Tracing the architectural development of Sydney from European settlement through to 1990, a new box set of architectural walking guides reveals a city with a rich history and a diverse built environment.
Published by Footpath Guides, the box set comprises three playfully designed books: Sydney The Rocks, Sydney Inter-War and Sydney Modern.
Each guide includes a clear map delineating a walking tour of notable buildings, as well as concise descriptions and histories of the areas, or architectural movement being explored.
The Rocks guide begins its history in 1780 with the arrival of Captain James Cook, and includes buildings built up until 1950. It also notes that The Rocks, as it is today, would not offer such a rich architectural history lesson if it were not for the green bans movement of the 1970s.
Writer Jacques Sheard describes how architecture in The Rocks – and in Sydney – got off to a less than impressive start. “For the first two decades of Sydney’s existence the colony was so lacking in appropriate skills and tools that the majority of buildings constructed were of poor quality and in need of constant maintenance,” he writes. That began to change, as Sheard relates, with the appointment of Major-General Lachlan Macquarie to Governor of New South Wales in 1810. Macquarie implemented a set of building codes and teamed up with convicted forger and architect Francis Greenway who became Australia’s first government architect and spearheaded the development of quality buildings, such as the Hyde Park Barracks and the Cadman Cottage, Sydney’s oldest residential structure still standing.
The suggested walk in The Rocks guide should take approximately 1.5 hours and includes 20 buildings, including: the MSB Building by W. D. H. Baxter (1952); The Orient Hotel by James Chapman (1844); Walsh Bay Wharves (1912-21); and Workers’ Flats designed by Walter Vernon (1910).
Sydney Inter-War outlines how increased prosperity and an economic upturn in the immediate years after World War I led to a building boom, as well as the introduction of some Art Deco and early modernist buildings and new building technologies from the United States.
“Overall, the inter-war years saw a modernization of Sydney, transforming a low-rise 19th century city into an increasingly high-rise 20th century,” the book summarizes.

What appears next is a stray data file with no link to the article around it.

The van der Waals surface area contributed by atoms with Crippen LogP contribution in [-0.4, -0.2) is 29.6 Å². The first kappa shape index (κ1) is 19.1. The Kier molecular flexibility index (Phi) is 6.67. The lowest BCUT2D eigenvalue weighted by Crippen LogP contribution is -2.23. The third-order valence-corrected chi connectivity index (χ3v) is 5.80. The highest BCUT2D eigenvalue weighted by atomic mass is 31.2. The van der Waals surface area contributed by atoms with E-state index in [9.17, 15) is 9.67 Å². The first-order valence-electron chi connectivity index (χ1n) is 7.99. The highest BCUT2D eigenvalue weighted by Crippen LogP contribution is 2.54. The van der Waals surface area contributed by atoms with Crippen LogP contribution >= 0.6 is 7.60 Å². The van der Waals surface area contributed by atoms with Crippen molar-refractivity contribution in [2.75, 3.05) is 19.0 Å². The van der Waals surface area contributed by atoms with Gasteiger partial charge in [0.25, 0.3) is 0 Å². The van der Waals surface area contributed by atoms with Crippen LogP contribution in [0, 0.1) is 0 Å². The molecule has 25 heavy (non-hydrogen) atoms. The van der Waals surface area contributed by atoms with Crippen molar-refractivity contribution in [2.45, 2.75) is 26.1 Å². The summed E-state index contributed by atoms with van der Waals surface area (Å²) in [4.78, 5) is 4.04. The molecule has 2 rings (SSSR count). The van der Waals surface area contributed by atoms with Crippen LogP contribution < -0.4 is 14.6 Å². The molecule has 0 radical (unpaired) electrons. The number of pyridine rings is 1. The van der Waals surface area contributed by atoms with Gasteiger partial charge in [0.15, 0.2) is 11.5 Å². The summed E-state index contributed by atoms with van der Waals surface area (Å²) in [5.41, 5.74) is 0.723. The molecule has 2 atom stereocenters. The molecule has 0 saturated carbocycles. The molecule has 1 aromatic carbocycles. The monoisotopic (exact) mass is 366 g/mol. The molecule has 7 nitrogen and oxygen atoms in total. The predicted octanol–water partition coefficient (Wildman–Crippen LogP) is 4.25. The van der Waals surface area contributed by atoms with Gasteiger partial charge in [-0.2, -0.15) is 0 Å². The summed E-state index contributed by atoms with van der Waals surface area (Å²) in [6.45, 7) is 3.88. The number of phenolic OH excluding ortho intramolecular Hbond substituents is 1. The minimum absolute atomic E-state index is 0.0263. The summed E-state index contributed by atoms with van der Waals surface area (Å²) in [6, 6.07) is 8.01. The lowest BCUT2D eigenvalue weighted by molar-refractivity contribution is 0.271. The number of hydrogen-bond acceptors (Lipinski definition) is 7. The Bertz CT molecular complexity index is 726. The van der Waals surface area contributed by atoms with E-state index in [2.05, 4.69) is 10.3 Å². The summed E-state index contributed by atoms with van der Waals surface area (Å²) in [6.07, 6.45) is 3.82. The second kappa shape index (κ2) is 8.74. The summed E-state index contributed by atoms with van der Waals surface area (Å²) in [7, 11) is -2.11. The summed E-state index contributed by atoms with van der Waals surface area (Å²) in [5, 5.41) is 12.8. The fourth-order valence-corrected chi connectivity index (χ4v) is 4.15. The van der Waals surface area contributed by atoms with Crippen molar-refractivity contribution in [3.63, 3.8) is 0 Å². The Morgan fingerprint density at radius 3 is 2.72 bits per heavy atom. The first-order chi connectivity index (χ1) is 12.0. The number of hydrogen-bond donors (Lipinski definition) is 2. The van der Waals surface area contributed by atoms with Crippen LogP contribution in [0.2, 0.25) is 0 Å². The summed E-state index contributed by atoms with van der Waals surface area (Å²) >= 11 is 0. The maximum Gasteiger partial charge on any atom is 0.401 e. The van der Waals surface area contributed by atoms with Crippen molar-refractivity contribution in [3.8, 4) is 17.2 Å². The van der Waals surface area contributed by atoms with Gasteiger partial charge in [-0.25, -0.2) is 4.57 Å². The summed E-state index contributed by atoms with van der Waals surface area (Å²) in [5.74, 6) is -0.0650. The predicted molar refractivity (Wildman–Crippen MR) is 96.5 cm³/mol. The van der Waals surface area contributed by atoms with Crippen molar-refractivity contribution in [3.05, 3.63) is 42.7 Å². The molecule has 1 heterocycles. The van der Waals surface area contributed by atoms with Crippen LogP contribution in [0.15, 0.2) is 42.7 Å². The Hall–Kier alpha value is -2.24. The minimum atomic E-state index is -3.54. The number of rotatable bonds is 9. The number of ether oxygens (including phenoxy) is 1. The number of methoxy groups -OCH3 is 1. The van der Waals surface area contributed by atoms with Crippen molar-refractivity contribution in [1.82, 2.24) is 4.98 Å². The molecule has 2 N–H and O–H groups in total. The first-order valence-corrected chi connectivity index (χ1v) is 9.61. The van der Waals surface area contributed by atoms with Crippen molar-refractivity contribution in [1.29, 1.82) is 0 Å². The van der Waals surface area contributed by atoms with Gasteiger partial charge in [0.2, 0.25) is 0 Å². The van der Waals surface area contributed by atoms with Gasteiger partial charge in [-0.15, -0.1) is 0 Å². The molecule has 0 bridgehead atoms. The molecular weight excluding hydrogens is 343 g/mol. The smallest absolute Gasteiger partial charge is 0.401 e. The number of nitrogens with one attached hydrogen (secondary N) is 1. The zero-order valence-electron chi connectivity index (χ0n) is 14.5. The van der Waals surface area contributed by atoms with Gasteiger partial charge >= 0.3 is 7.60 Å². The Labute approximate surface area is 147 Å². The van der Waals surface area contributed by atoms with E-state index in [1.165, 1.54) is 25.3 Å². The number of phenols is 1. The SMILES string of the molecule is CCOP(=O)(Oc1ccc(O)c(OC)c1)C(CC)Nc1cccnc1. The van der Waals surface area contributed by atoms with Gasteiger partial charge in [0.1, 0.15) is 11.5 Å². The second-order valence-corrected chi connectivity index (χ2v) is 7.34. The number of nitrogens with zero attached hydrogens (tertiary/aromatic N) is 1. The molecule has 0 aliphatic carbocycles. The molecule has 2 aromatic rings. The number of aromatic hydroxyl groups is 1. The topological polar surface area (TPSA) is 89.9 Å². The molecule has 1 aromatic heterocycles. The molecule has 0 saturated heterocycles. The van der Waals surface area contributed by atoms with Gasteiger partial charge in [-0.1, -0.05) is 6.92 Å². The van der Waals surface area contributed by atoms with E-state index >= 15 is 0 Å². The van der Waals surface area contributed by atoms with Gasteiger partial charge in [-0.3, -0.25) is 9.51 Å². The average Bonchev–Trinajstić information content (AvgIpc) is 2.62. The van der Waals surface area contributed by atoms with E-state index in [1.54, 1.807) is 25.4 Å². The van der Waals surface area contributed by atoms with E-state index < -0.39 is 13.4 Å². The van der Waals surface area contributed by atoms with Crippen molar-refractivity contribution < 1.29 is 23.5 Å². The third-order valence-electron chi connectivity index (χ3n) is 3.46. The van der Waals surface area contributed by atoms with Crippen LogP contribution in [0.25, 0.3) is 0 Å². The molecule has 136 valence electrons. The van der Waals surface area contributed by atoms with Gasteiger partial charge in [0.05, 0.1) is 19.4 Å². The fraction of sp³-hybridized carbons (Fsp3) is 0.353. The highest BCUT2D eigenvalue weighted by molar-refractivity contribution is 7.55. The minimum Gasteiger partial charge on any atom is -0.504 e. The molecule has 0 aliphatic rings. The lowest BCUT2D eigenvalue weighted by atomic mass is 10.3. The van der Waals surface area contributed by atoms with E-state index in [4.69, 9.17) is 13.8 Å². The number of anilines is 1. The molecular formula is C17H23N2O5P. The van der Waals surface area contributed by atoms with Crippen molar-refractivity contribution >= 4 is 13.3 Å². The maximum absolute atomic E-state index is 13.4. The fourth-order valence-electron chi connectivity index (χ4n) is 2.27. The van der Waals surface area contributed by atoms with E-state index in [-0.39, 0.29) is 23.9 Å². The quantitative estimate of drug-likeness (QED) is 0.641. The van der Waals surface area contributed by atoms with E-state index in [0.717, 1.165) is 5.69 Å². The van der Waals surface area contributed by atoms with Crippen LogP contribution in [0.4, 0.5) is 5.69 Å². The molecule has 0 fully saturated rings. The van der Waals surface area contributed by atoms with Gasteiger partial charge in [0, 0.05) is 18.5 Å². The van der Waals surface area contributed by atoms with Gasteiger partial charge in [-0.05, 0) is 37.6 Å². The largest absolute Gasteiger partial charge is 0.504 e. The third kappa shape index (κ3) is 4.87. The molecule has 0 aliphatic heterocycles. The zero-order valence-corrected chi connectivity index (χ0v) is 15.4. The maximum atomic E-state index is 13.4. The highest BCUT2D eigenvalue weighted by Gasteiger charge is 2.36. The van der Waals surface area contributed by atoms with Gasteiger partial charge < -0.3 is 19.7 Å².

The prescribed Sydney Inter-War walk should take two hours, beginning on Bridge Street near the Department of Education Building and ending near the corner of George Street and Martin Place. Some of the notable buildings on the walk include: Transport House by Budden and Mackey (1938); the Sydney Morning Herald Building by Manson and Pickering (1929); St James Station by George McRae (1926); and the AWA Tower by Marks and McCredie, Morrow & Gordon (1939).
Picking up where the inter-war guide left off, Sydney Modern notes that while modernism had begun to take root in Europe during the 1920s, it did not make a significant impact on Australian cities until after the second world war. It was then that Robin Boyd in Melbourne and Harry Seidler in Sydney introduced modernism to the country, with Seidler’s commercial work in particular having an “enormous impact” on Sydney’s CBD.
Taking in Seidler’s Australia Square complex (1967) and MLC Centre (1977), the Sydney modern walk is designed to take two hours and runs from the Sydney Opera House to the Sydney Masonic Centre on Goulburn Street.
Other buildings on the walk include: St Andrew’s House by Bell and Herbert F. Hely (1976); Liner House by Bunning and Madden (1960); and the under-threat Sirius apartments designed by Tao Gofers in 1980.
The genesis for Footpath Guides’ architectural guides came when two design enthusiasts met at Total House in Melbourne, an early example of Brutalism that was under threat of demolition. By detailing the architectural history of Sydney, this box set of guides encourages people to enjoy and appreciate the city’s varied and valuable built environment, and in doing so it highlights the importance of protecting architectural heritage.
Text and photography by Jacques Sheard; design and art direction by Sonia Post; produced by Dave Roper. Footpath Guides are available here.